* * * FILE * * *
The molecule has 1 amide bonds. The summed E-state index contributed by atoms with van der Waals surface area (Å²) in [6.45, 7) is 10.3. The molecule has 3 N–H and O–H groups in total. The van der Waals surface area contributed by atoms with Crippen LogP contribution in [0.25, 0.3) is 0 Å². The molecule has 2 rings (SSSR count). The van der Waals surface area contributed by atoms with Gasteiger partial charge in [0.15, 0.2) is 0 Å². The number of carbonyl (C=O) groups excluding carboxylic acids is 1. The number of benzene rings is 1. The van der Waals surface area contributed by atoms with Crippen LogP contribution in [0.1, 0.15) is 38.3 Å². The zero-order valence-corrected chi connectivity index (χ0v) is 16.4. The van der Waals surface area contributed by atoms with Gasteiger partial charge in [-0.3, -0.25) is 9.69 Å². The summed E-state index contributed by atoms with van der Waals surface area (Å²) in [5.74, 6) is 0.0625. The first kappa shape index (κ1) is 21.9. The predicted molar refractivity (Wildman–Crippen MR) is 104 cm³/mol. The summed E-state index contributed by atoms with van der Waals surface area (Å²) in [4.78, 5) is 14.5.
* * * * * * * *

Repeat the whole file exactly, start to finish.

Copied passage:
The molecule has 1 amide bonds. The summed E-state index contributed by atoms with van der Waals surface area (Å²) in [6.45, 7) is 10.3. The molecule has 3 N–H and O–H groups in total. The van der Waals surface area contributed by atoms with Crippen LogP contribution in [0.25, 0.3) is 0 Å². The molecule has 2 rings (SSSR count). The van der Waals surface area contributed by atoms with Gasteiger partial charge in [0.15, 0.2) is 0 Å². The number of carbonyl (C=O) groups excluding carboxylic acids is 1. The number of benzene rings is 1. The van der Waals surface area contributed by atoms with Crippen LogP contribution in [0.1, 0.15) is 38.3 Å². The zero-order valence-corrected chi connectivity index (χ0v) is 16.4. The van der Waals surface area contributed by atoms with Gasteiger partial charge in [-0.3, -0.25) is 9.69 Å². The summed E-state index contributed by atoms with van der Waals surface area (Å²) in [5.74, 6) is 0.0625. The first kappa shape index (κ1) is 21.9. The predicted molar refractivity (Wildman–Crippen MR) is 104 cm³/mol. The summed E-state index contributed by atoms with van der Waals surface area (Å²) in [4.78, 5) is 14.5.